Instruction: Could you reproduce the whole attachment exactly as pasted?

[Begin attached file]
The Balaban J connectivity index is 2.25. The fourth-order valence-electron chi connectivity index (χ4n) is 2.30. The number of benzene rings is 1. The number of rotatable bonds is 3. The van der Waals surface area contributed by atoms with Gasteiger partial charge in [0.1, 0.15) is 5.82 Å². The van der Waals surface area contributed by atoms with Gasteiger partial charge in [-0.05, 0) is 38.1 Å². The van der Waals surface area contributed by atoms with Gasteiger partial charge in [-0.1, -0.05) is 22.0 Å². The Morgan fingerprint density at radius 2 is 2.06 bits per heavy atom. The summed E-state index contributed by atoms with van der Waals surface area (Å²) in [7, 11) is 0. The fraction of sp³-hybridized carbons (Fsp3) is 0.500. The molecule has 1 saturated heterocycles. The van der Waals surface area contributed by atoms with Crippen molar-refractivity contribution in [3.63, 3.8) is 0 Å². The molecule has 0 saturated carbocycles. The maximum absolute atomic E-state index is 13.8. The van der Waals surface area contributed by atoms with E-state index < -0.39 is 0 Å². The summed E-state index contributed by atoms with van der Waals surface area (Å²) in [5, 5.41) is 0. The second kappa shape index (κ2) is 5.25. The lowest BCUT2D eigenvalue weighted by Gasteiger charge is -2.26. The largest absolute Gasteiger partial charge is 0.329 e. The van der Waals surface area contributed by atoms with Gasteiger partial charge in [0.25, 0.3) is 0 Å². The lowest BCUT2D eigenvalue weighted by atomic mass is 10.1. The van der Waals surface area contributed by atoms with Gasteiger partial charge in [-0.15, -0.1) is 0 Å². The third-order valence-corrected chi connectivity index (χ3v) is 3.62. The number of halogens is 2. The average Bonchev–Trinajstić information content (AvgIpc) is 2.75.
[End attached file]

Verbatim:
The Balaban J connectivity index is 2.25. The fourth-order valence-electron chi connectivity index (χ4n) is 2.30. The number of benzene rings is 1. The number of rotatable bonds is 3. The van der Waals surface area contributed by atoms with Gasteiger partial charge in [0.1, 0.15) is 5.82 Å². The van der Waals surface area contributed by atoms with Gasteiger partial charge in [-0.05, 0) is 38.1 Å². The van der Waals surface area contributed by atoms with Gasteiger partial charge in [-0.1, -0.05) is 22.0 Å². The Morgan fingerprint density at radius 2 is 2.06 bits per heavy atom. The summed E-state index contributed by atoms with van der Waals surface area (Å²) in [7, 11) is 0. The fraction of sp³-hybridized carbons (Fsp3) is 0.500. The molecule has 1 saturated heterocycles. The van der Waals surface area contributed by atoms with Crippen molar-refractivity contribution in [3.63, 3.8) is 0 Å². The molecule has 0 saturated carbocycles. The maximum absolute atomic E-state index is 13.8. The van der Waals surface area contributed by atoms with E-state index < -0.39 is 0 Å². The summed E-state index contributed by atoms with van der Waals surface area (Å²) in [5, 5.41) is 0. The second kappa shape index (κ2) is 5.25. The lowest BCUT2D eigenvalue weighted by Gasteiger charge is -2.26. The largest absolute Gasteiger partial charge is 0.329 e. The van der Waals surface area contributed by atoms with Gasteiger partial charge in [0.25, 0.3) is 0 Å². The lowest BCUT2D eigenvalue weighted by atomic mass is 10.1. The van der Waals surface area contributed by atoms with Gasteiger partial charge in [-0.15, -0.1) is 0 Å². The third-order valence-corrected chi connectivity index (χ3v) is 3.62. The number of halogens is 2. The average Bonchev–Trinajstić information content (AvgIpc) is 2.75.